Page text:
“I don’t think you can pick up a paper or turn on a TV and not see them involved in something,” he said. “And while their mission is protecting the health care and security of U.S. citizens, it’s truly a global entity because of how diseases are spread, how quickly they can go, how vast they are.”

And that makes the role of the IT professionals at CDC an ever-expanding one, Newstrom said. On any given day “it could be the Ebola crisis or a desktop refresh they’re doing.”

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USDA awards loans to improve broadband in rural Midwest http://fedscoop.com/usda-awards-loans-improve-broadband-rural-midwest/ http://fedscoop.com/usda-awards-loans-improve-broadband-rural-midwest/#comments Tue, 19 Aug 2014 20:28:21 +0000 http://fedscoop.com/?p=62329 The Agriculture Department awarded almost $40 million in loans Aug. 15 that will help bring new or improved broadband Internet service to some of the nation's most rural areas.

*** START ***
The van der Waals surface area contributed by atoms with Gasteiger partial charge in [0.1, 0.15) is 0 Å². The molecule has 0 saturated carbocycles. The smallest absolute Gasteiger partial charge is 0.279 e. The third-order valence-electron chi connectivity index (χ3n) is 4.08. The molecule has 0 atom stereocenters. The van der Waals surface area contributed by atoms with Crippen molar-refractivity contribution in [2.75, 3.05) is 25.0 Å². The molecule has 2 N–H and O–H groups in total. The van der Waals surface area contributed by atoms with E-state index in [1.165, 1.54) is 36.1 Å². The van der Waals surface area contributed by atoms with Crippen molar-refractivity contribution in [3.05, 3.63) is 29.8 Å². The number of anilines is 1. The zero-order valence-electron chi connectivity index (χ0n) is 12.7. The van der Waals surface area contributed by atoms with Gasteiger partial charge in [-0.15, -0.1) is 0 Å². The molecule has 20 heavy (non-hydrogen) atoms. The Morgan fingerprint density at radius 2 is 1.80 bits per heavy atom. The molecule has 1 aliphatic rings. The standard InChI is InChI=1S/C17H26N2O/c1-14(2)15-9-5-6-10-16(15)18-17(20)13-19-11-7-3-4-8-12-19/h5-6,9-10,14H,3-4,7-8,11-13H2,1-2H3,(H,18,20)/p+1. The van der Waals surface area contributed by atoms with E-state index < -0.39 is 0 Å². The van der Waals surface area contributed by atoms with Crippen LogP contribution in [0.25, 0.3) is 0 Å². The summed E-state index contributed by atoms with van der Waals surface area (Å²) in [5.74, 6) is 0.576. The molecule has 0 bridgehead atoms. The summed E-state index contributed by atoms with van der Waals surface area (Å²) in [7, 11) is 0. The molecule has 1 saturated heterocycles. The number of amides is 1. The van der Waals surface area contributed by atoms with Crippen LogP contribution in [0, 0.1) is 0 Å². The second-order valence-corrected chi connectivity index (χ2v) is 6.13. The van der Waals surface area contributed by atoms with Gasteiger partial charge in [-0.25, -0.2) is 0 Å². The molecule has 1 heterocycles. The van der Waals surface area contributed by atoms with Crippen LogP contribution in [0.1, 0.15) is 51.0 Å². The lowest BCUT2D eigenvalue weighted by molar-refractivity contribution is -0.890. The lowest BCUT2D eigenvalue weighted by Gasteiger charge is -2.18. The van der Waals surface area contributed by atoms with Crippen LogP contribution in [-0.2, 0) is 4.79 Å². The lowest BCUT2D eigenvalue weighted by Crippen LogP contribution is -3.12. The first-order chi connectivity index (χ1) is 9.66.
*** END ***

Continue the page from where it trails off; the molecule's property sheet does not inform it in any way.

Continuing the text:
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The Agriculture Department awarded almost $40 million in loans Aug. 15 that will help bring new or improved broadband Internet service to some of the nation’s most rural areas.

Funded through the USDA Rural Utilities Service’s Telecommunications Infrastructure Loan Program, the improved service will go to parts of Minnesota, North Dakota and Texas.

Continuing a multi-million dollar grant made in 2010 to bring fiber-to-the-premises service to central North Dakota, the USDA awarded an additional $4.7 million loan to bring the same service to two towns in the eastern part of the state. A portion of that money will also go to Griggs County to improve its current exchange system for more than 600 of its subscribers.

Also in North Dakota, USDA awarded an $8.5 million loan to the Red River Rural Telephone Association, which will lay more than 140 miles of fiber-optic cable throughout towns on the state’s eastern border that will extend into western Minnesota.

With the loan, the telephone association will be able to complete the fiber-to-the-premises network project designed to “meet current and future requirements for voice, video and high-speed data services to subscribers,” according to a release.

In Texas, the USDA gave the Community Telephone Company a $26.4 million loan to replace an old system with a fiber-to-the-premises network. The company will also replace six exchanges in the northern central part of the state.

Agriculture Secretary Tom Vilsack said in a release that access to broadband was essential to a rural community’s economic strength.